b. Between 640 and 5,000 acres: All exterior boundaries of the monument must be at least 50 miles from the closest exterior boundary of another national monument. Interior or Agriculture Secretary must “review under NEPA” (maybe could use a CatEx?)
c. Between 5,000 and 10,000 acres: All exterior boundaries of the monument must be at least 50 miles from the closest exterior boundary of another national monument. Interior or Agriculture Secretary must prepare an EA or EIS under NEPA.
d. Between 10,000 and 85,000 acres: All exterior boundaries of the monument must be at least 50 miles from the closest exterior boundary of another national monument. Must be approved by the elected governing body of each county, the state legislature, and the Governor of each state where the monument is located. (Oddly, there’s no NEPA requirement here).
e. Over 85,000 acres: not permitted
Creates an emergency exception where “designation is made to prevent imminent and irreparable harm to the object or objects of antiquity to be protected by the designation” that is effective for one year, which cannot be repeated, and which cannot restrict any uses allowed on the land before designated.
Would allow the President to reduce the size of any national monument by 85,000 acres or less if reduction “has been reviewed under NEPA” and if reduction has been approved by the elected governing body of each county, the state legislature, and the Governor of each state where the monument is located.
No national monuments permitted that would place non-federal property within the external boundaries of the monument without express written consent of the property owner.
“Land” in monuments does not include submerged land or water (so presumably no marine monuments).
No federally reserved water rights for monuments.
Bishop (UT), Lamborn (CO), McClintock (CA), LaMalfa (CA), Gosar (AZ), Westerman (AR)
– Passed Committee of Natural Resources 10/11/17
– Introduced 10/6/17
Would prohibit actions that impede border security on certain Federal land. The Secretary of Agriculture or Secretary of Interior would be prohibited from impeding, prohibiting or restricting Customs and Border Protection (CBP) access to Federal land within the 100-mile zone if they are executing search and rescue operations or preventing unlawful entries into the US. This includes entries by terrorists, unlawful aliens, instruments of terrorism, narcotics, and other contraband. Would give Border patrol “immediate access” to federal land within the 100-mile zone for use of vehicles to patrol/apprehend “illegal entrants” and to rescue people; and for the construction, installation, operation and maintenance of tactile infrastructure (fence, wall, checkpoints, etc.) and border technology (any Federal equipment including fixed wing aircraft, helicopters, four-wheel drive vehicles, sedans, night vision goggles, night vision scopes, and sensor units use, for the purpose of detection, interdiction, and reduction of illegal immigration into the United States).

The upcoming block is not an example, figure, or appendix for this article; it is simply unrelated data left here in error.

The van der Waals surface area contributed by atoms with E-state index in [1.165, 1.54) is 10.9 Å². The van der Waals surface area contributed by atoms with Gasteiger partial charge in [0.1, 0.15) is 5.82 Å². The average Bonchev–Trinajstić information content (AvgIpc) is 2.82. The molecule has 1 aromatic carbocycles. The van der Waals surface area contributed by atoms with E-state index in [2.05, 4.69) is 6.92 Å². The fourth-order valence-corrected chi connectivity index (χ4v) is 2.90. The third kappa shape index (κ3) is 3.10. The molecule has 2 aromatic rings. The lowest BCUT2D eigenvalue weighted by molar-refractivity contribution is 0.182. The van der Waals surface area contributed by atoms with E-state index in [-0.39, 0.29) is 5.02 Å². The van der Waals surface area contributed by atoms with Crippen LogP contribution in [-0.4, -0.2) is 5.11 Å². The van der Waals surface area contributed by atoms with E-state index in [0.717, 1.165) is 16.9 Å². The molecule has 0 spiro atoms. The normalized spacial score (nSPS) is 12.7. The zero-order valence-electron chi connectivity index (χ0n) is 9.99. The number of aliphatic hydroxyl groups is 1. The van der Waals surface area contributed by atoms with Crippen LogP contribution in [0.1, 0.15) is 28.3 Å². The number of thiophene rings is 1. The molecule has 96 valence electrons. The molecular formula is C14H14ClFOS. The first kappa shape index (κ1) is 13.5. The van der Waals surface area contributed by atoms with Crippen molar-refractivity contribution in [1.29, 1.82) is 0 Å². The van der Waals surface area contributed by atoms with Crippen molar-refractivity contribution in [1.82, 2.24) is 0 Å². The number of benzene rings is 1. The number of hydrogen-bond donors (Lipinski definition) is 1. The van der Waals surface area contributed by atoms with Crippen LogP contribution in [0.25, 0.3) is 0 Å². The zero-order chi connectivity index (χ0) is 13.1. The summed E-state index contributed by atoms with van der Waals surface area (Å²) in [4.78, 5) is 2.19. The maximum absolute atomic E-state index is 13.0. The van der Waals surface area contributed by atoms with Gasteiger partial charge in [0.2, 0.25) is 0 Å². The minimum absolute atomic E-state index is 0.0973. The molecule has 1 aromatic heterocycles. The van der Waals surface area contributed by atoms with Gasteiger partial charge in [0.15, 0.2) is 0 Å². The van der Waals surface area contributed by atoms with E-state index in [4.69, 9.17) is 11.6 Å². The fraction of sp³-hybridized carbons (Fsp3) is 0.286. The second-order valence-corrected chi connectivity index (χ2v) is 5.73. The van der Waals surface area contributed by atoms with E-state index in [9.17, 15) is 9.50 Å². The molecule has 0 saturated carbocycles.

Exempts CBP from a myriad of laws including many environmental and wildlife acts (including NEPA, ESA, Wilderness Act, Wild & Scenic Rivers Act, the Antiquities Act, etc.) but they are not allowed to restrict legal uses of the land (hunting, grazing, mining, recreation, airstrips, etc.)
Does not apply to state or private land. Does not affect tribal agreements.
Cornyn (TX), Inhofe (OK), Scott (SC), Heller (NV), Tillis (NC), Johnson (WI), Barrasso (WY), Wicker (MS)
– Read the second time and placed on Senate Legislative Calendar under General Orders (Calendar No. 208) 9/5/17
– Introduced, read the first time, and placed on Senate Legislative Calendar under Read the First Time 8/3/17
Would allow any state, county, political subdivision or agency of a state, company, or other person that asserts public acceptance of a right-of-way granted for the construction of highways over public lands to file a claim (or notice of intent to file suit) within the 25-year period beginning on the date of enactment of the bill. Would allow any state, county, political subdivision or agency of a state, company, or other person that asserts public acceptance of a right-of-way granted for the construction of highways over public lands to file a claim (or notice of intent to file suit) within the 25-year period beginning on the date of enactment of the bill.